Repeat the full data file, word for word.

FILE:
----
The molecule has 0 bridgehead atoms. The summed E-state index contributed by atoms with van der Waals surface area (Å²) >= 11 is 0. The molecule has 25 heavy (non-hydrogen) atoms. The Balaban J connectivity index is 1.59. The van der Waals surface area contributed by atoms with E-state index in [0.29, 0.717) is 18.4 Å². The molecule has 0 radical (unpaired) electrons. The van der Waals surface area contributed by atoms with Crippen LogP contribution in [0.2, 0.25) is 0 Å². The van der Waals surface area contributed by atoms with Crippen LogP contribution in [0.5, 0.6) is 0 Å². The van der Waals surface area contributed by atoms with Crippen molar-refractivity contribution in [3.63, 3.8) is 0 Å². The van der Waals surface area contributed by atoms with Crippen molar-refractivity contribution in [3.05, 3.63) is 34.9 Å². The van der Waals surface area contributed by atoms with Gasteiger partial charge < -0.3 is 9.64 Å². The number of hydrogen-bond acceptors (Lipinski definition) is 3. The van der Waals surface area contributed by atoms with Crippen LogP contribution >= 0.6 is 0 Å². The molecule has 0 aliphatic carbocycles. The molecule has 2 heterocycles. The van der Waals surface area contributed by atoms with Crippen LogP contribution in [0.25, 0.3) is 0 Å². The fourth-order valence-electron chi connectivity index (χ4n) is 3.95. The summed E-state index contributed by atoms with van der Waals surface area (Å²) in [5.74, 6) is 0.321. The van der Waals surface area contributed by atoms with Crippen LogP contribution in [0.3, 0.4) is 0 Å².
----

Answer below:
The molecule has 0 bridgehead atoms. The summed E-state index contributed by atoms with van der Waals surface area (Å²) >= 11 is 0. The molecule has 25 heavy (non-hydrogen) atoms. The Balaban J connectivity index is 1.59. The van der Waals surface area contributed by atoms with E-state index in [0.29, 0.717) is 18.4 Å². The molecule has 0 radical (unpaired) electrons. The van der Waals surface area contributed by atoms with Crippen LogP contribution in [0.2, 0.25) is 0 Å². The van der Waals surface area contributed by atoms with Crippen LogP contribution in [0.5, 0.6) is 0 Å². The van der Waals surface area contributed by atoms with Crippen molar-refractivity contribution in [3.63, 3.8) is 0 Å². The van der Waals surface area contributed by atoms with Crippen molar-refractivity contribution in [3.05, 3.63) is 34.9 Å². The van der Waals surface area contributed by atoms with Gasteiger partial charge < -0.3 is 9.64 Å². The number of hydrogen-bond acceptors (Lipinski definition) is 3. The van der Waals surface area contributed by atoms with Crippen LogP contribution >= 0.6 is 0 Å². The molecule has 0 aliphatic carbocycles. The molecule has 2 heterocycles. The van der Waals surface area contributed by atoms with Crippen LogP contribution in [0.25, 0.3) is 0 Å². The fourth-order valence-electron chi connectivity index (χ4n) is 3.95. The summed E-state index contributed by atoms with van der Waals surface area (Å²) in [5.74, 6) is 0.321. The van der Waals surface area contributed by atoms with Crippen LogP contribution in [0.3, 0.4) is 0 Å².